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In AI Dungeon 2, You Can Do Anything--Even Start A Rock Band Made Of Skeletons

Illustration for article titled In iAI Dungeon 2/i, You Can Do Anything--Even Start A Rock Band Made Of Skeletons

Plenty of games offer players multiple solutions to problems. Fight or talk. Stick to the beaten path or explore. Stealth or charge in like a conspicuously bullet-resistant idiot. A game that lets you do anything, though? That’s harder to come by.


Released yesterday, AI Dungeon 2 purports to be one such game, and for the most part, I’ve found it to be true. Like its name implies, it’s an AI-driven text adventure that gives you a brief starting prompt based on your choice of setting and then lets you run wild. Any verb-based command or line of dialogue you can think of, it will accept. I can’t claim to understand the impressive AI tech underlying it, but I can say that, in my experience, it does a surprisingly excellent job of remembering your previous decisions and following nuanced contours of context. It also does its best to inject dramatic turns of events when it seems like your story is hitting a dead end. However, it’s still far from perfect and has a tendency to break catastrophically sometimes.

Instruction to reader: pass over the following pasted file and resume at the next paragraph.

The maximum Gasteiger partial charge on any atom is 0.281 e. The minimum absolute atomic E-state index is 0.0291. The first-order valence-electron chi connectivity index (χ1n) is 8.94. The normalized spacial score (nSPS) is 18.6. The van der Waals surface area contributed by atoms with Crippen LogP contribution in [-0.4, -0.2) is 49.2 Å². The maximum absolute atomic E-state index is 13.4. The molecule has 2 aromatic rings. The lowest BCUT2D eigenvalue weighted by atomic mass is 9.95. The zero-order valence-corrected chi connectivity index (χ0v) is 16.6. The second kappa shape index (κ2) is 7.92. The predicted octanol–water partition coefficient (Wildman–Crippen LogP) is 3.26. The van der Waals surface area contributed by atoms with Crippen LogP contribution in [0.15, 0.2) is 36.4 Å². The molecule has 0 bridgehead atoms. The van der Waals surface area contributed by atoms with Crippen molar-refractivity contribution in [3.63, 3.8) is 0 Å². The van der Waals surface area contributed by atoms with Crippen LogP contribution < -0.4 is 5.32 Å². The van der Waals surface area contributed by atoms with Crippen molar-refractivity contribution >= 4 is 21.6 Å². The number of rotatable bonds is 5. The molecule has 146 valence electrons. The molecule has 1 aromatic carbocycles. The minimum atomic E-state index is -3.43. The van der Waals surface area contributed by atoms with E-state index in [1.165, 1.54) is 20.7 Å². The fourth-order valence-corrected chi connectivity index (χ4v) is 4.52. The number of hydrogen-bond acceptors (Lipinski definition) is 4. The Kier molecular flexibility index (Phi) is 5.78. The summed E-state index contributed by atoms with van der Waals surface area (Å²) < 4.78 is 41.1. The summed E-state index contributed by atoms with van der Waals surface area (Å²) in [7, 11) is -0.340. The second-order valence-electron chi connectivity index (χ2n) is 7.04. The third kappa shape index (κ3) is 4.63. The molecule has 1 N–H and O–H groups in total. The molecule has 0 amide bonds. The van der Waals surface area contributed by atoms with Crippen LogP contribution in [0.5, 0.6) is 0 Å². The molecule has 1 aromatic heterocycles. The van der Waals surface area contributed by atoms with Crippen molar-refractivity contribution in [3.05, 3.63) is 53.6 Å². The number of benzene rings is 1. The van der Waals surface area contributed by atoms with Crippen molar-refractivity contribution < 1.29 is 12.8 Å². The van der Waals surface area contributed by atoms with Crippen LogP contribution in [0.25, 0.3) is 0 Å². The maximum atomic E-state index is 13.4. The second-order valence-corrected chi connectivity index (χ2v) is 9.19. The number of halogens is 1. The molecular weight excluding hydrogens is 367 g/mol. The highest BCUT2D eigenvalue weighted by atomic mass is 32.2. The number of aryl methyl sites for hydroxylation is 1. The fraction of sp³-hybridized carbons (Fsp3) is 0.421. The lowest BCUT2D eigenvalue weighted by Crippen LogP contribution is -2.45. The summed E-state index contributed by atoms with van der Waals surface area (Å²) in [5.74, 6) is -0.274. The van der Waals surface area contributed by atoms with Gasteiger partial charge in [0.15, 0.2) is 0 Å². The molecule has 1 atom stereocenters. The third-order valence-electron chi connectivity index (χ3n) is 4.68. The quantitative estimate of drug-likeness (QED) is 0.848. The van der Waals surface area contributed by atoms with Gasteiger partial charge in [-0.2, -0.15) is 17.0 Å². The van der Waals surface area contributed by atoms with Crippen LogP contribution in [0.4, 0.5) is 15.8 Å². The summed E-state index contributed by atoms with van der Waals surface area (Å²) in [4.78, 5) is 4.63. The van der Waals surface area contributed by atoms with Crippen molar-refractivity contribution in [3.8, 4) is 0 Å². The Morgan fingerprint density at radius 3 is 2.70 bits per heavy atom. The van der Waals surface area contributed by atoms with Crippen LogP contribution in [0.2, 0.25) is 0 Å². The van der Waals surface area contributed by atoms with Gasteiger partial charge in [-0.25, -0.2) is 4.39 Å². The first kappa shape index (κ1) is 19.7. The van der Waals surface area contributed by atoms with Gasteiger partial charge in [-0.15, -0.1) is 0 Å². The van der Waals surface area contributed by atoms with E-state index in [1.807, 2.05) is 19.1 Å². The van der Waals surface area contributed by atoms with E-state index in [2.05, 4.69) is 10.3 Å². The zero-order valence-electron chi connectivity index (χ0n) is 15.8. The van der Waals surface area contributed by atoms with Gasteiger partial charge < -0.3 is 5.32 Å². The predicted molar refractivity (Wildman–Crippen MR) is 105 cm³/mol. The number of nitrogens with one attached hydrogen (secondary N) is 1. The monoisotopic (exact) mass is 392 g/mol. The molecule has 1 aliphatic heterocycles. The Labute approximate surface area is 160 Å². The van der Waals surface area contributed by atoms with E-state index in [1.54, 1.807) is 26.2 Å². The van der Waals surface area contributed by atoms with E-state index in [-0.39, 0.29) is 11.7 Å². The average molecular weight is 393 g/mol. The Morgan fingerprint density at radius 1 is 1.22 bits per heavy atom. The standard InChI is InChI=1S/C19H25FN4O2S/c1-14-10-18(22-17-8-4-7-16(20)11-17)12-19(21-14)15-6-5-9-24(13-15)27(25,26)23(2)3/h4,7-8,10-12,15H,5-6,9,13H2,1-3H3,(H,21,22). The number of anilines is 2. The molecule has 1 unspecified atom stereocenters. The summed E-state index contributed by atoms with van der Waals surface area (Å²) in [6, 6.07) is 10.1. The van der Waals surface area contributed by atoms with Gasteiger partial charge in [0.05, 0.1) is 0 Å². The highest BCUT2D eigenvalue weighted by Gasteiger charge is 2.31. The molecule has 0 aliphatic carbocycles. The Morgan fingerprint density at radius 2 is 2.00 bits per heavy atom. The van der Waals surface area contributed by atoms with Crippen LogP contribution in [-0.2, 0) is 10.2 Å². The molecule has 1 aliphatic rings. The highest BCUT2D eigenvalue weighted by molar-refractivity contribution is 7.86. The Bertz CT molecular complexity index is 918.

Let us use my fantasy adventure as an example. The first time that I donned the robes of my custom-named wizard, Voldalf Gandermort, I tried to stick to the script. The game informed me that I’d just completed a journey to some ruins that remained unchanged since the last time I’d visited them, except that there were more skeletons present. So I asked the skeletons what the heck they were doing there. They told me they’d come to find a book to help their king, Dokt, defeat an evil necromancer. This, already, struck me as pretty juicy stuff. After all, a kingdom of living skeletons, you’d figure, would have to be the product of some necromancer or another. Were they rebelling against their creator?

Illustration for article titled In iAI Dungeon 2/i, You Can Do Anything--Even Start A Rock Band Made Of Skeletons

So I decided to go with them back to their king. He thanked me heartily for my help, at which point I asked him how we’d use the book to defeat the necromancer. His response—“I suppose we could ask him”—was less than helpful. “But aw, heck,” I thought, “I’ll go along with it!” So I asked around town about where I could find the necromancer. People—who I think were technically skeletons; it’s unclear at this point—pointed me to a massive tower. I climbed it and found the necromancer. I asked him how to defeat himself. This caused the game to get very confused, and the necromancer volunteered to join my party to help me defeat the necromancer. Then the game stopped working, and I had to restart.